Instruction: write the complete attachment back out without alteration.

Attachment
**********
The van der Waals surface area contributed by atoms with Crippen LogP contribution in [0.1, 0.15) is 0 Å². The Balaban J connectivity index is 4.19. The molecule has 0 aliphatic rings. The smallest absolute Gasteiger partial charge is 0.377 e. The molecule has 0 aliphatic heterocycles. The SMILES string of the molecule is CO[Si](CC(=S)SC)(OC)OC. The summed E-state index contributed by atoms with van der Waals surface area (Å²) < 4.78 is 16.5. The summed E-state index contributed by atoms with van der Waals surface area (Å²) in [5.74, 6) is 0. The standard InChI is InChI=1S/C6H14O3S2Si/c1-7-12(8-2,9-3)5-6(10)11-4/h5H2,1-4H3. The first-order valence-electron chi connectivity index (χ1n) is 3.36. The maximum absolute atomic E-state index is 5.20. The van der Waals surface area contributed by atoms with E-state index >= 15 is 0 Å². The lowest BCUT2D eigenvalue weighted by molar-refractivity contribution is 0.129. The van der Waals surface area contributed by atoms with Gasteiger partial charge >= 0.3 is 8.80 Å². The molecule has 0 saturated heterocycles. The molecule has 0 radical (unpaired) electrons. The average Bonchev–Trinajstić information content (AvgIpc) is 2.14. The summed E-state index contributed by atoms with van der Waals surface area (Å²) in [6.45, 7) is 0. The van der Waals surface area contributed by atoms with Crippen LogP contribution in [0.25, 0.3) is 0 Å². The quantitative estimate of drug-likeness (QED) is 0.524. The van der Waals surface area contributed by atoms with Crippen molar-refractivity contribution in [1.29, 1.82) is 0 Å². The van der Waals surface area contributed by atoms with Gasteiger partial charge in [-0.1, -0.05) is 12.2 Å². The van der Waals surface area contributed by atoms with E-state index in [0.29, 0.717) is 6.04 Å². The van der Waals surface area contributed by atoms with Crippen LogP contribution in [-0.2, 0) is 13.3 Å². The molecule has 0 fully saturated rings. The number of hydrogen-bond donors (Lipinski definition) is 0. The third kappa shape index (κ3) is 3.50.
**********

The van der Waals surface area contributed by atoms with Crippen LogP contribution in [0.1, 0.15) is 0 Å². The Balaban J connectivity index is 4.19. The molecule has 0 aliphatic rings. The smallest absolute Gasteiger partial charge is 0.377 e. The molecule has 0 aliphatic heterocycles. The SMILES string of the molecule is CO[Si](CC(=S)SC)(OC)OC. The summed E-state index contributed by atoms with van der Waals surface area (Å²) < 4.78 is 16.5. The summed E-state index contributed by atoms with van der Waals surface area (Å²) in [5.74, 6) is 0. The standard InChI is InChI=1S/C6H14O3S2Si/c1-7-12(8-2,9-3)5-6(10)11-4/h5H2,1-4H3. The first-order valence-electron chi connectivity index (χ1n) is 3.36. The maximum absolute atomic E-state index is 5.20. The van der Waals surface area contributed by atoms with E-state index >= 15 is 0 Å². The lowest BCUT2D eigenvalue weighted by molar-refractivity contribution is 0.129. The van der Waals surface area contributed by atoms with Gasteiger partial charge >= 0.3 is 8.80 Å². The molecule has 0 saturated heterocycles. The molecule has 0 radical (unpaired) electrons. The average Bonchev–Trinajstić information content (AvgIpc) is 2.14. The summed E-state index contributed by atoms with van der Waals surface area (Å²) in [6.45, 7) is 0. The van der Waals surface area contributed by atoms with Crippen LogP contribution in [0.25, 0.3) is 0 Å². The quantitative estimate of drug-likeness (QED) is 0.524. The van der Waals surface area contributed by atoms with Crippen molar-refractivity contribution in [1.29, 1.82) is 0 Å². The van der Waals surface area contributed by atoms with Gasteiger partial charge in [-0.1, -0.05) is 12.2 Å². The van der Waals surface area contributed by atoms with E-state index in [0.29, 0.717) is 6.04 Å². The van der Waals surface area contributed by atoms with Crippen LogP contribution in [-0.2, 0) is 13.3 Å². The molecule has 0 fully saturated rings. The number of hydrogen-bond donors (Lipinski definition) is 0. The third kappa shape index (κ3) is 3.50.